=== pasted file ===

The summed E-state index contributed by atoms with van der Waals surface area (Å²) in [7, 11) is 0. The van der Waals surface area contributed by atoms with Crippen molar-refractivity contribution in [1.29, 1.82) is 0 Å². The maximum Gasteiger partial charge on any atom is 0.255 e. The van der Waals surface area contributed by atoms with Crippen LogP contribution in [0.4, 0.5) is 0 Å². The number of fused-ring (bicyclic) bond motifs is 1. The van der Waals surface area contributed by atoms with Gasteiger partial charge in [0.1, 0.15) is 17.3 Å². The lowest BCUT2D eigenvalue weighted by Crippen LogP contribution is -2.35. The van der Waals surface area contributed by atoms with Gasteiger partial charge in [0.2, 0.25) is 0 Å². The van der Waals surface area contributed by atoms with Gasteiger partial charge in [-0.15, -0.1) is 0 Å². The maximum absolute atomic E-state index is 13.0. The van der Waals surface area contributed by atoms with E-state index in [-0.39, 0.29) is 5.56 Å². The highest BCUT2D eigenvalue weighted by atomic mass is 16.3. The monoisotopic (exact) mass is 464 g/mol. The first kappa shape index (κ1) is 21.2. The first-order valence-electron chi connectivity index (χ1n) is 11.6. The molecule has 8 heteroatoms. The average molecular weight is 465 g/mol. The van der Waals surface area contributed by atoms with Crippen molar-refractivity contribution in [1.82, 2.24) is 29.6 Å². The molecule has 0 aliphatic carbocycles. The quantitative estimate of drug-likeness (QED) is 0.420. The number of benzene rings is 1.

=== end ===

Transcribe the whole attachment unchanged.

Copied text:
The summed E-state index contributed by atoms with van der Waals surface area (Å²) in [7, 11) is 0. The van der Waals surface area contributed by atoms with Crippen molar-refractivity contribution in [1.29, 1.82) is 0 Å². The maximum Gasteiger partial charge on any atom is 0.255 e. The van der Waals surface area contributed by atoms with Crippen LogP contribution in [0.4, 0.5) is 0 Å². The number of fused-ring (bicyclic) bond motifs is 1. The van der Waals surface area contributed by atoms with Gasteiger partial charge in [0.1, 0.15) is 17.3 Å². The lowest BCUT2D eigenvalue weighted by Crippen LogP contribution is -2.35. The van der Waals surface area contributed by atoms with Gasteiger partial charge in [0.2, 0.25) is 0 Å². The van der Waals surface area contributed by atoms with Gasteiger partial charge in [-0.15, -0.1) is 0 Å². The maximum absolute atomic E-state index is 13.0. The van der Waals surface area contributed by atoms with E-state index in [-0.39, 0.29) is 5.56 Å². The highest BCUT2D eigenvalue weighted by atomic mass is 16.3. The monoisotopic (exact) mass is 464 g/mol. The first kappa shape index (κ1) is 21.2. The first-order valence-electron chi connectivity index (χ1n) is 11.6. The molecule has 8 heteroatoms. The average molecular weight is 465 g/mol. The van der Waals surface area contributed by atoms with Crippen molar-refractivity contribution in [1.82, 2.24) is 29.6 Å². The molecule has 0 aliphatic carbocycles. The quantitative estimate of drug-likeness (QED) is 0.420. The number of benzene rings is 1.